Growing up in the military, and around those who made participation in the defense of the country the life’s calling, I’d always discerned something of a mixed message from them — they staunchly defend a country they aren’t entirely sure (because of its decadence, cowardice and lack of gratefulness) truly deserves to be defended. Nowhere had I heard this more clearly articulated than in this lost bit of popular culture. And not a terribly significant piece either.

But this idea doesn’t get talked about much. I do believe history belies much of this thinking — Americans did not capitulate after the Japanese attack on Pearl Harbor, and no one simply curled up and called for surrender after the September 11, 2001, attacks on New York City and Northern Virginia. But this idea, that Western societies are too fragile and too cowardly to defend themselves, especially when faced with the conspiratorial evil of Communism/Islamism, and thus need to be defended by a vigilant elite willing to do just about anything to ensure that those societies are never “traumatized” by attack, does appear to be pernicious, and it does appear to be bigger than America, as Stephen Walt notes in a recent blog entry:

What is even more striking about conservative extremists like Breivik is their utter lack of confidence in the very society that they commit heinous acts trying to defend. On the one hand, they think their idealized society is far, far better than any alternative, which is why extreme acts are justified in its supposed defense. Yet at the same time they see that society as inherently weak, fragile, brittle, and incapable of defending itself against its cruder antagonists. 

This is really an old story: American hard-liners used to believe that the decadent Western democracies couldn’t stand up to Soviet communism, and previous generations all believed that the current wave of immigrants would bring some sort of fatal infection to an otherwise healthy body politic. We’ve suffered a similar wave of paranoia since 9/11, somehow believing that a handful of radicals in Central Asia posed a mortal threat to a society with 300 million people and a $14 trillion economy. (Of course, the real threat turned out to be the self-inflicted wounds that we suffered in Iraq, Afghanistan, and on Wall Street.) By contrast, those of us who are more sanguine about such matters have greater confidence in the inherent strengths of a liberal society and are therefore more worried about departures from these principles undertaken in the name of “national security.”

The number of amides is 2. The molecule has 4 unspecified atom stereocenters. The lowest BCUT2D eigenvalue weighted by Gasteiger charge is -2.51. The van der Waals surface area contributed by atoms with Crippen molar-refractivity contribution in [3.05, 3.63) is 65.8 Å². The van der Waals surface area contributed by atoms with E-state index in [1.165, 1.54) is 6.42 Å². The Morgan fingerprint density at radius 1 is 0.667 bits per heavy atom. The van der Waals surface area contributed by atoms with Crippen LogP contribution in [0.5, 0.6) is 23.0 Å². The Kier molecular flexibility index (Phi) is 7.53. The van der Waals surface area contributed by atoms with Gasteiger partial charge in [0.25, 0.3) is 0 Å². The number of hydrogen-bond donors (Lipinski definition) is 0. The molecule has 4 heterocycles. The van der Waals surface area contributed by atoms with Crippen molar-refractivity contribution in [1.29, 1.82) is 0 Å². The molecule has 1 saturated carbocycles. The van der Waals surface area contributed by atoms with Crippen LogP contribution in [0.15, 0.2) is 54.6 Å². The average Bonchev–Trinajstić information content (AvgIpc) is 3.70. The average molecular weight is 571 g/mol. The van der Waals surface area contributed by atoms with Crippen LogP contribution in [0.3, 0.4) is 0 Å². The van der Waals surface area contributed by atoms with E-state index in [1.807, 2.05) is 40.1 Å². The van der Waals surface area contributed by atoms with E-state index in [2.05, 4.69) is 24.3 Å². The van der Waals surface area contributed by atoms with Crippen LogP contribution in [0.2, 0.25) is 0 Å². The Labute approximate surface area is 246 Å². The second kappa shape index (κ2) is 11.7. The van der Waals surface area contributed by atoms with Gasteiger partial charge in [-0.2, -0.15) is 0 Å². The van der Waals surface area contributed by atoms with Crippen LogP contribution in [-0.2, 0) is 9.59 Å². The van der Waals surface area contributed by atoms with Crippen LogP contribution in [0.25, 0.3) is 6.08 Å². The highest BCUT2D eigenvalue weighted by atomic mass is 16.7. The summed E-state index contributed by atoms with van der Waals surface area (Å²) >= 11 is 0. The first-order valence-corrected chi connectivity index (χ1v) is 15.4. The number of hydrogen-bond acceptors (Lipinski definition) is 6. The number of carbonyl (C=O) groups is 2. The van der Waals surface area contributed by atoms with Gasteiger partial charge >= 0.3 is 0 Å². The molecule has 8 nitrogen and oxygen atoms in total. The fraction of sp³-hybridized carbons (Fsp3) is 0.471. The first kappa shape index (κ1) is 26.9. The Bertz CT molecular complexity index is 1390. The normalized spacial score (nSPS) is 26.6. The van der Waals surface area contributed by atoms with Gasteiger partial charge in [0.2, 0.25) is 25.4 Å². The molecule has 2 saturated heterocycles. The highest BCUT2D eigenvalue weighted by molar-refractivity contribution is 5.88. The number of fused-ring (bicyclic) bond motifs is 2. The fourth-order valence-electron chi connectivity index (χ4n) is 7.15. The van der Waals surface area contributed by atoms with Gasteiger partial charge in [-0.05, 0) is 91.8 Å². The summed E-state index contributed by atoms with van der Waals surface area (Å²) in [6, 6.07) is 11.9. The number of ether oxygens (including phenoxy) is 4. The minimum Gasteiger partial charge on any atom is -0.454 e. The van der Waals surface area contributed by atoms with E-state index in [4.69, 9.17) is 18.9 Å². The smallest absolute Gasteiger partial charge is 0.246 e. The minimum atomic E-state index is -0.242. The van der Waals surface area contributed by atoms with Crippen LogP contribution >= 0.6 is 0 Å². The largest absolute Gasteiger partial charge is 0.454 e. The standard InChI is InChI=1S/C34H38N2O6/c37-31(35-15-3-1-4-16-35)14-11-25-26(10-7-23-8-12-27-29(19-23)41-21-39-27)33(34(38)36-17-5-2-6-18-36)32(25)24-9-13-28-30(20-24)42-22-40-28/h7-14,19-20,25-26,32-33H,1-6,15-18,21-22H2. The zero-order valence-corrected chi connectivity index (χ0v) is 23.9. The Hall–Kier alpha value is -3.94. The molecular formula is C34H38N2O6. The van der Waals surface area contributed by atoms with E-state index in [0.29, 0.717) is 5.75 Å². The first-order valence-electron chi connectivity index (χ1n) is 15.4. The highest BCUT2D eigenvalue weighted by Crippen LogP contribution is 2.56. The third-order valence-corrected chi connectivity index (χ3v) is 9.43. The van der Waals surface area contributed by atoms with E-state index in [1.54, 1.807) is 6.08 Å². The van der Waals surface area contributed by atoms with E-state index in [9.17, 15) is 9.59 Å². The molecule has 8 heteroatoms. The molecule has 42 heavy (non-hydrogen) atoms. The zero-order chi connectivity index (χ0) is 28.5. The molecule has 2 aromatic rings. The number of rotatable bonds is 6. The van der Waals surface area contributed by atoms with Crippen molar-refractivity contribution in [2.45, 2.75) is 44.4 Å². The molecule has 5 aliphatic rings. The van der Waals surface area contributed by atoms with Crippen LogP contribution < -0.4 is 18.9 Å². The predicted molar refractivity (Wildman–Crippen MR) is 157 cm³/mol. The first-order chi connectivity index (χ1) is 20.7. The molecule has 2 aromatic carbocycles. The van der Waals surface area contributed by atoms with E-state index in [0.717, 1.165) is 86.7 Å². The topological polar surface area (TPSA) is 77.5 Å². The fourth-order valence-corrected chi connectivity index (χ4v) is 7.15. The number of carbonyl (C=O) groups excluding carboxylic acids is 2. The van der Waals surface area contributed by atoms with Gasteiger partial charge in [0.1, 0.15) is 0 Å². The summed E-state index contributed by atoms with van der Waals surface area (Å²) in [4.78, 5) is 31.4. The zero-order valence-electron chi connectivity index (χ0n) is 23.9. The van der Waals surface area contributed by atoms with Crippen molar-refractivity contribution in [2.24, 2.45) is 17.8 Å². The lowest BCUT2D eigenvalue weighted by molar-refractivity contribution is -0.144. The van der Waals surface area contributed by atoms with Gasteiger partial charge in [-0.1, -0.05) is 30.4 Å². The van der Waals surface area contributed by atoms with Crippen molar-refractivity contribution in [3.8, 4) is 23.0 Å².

For many on the right who think and speak this way, they have reduced the communities and societies which they wish to save to abstract ideals, bereft of any real people. Indeed, real people just get in the way of defending the good. I’m not sure which is more attractive here — being the virtuous defender of a noble idea, or being virtuous battler of irredeemable evil.

Includes Roman Catholics, Communists and Muslims Too!

Stanley Fish, in a column about the public discussion of Jews and Jewishness in the West today, writes this at the New York Times:

An important part of the protean and shape-shifting history of anti-Semitism is illuminated by Matthew Biberman’s brilliant book Masculinity, Anti-Semitism, and Early Modern English Literature. Biberman traces the intertwined careers of two characterizations of the Jew — the Jew as devil, an impossibly strong alien being who blocks and destroys everything that is good, and the Jew as sissy, an effeminate, slight, pasty figure who stays in the background and assimilates, but who, because of his having disappeared into the woodwork, is able to rot it out from within. (This quick summary does not do justice to the richness of Biberman’s analysis.) So you can have the fierce barbaric Jew (Israel as the atom-bomb wielding destroyer of Arab armies, at least in 1967) and the insidiously bland Jew, the obsequious figure who, while no one’s looking, takes control of everything. That means that whatever a Jew does there are a number of pre-packaged, and often mutually exclusive, narratives in which to place him, and, by and large, they are not positive ones.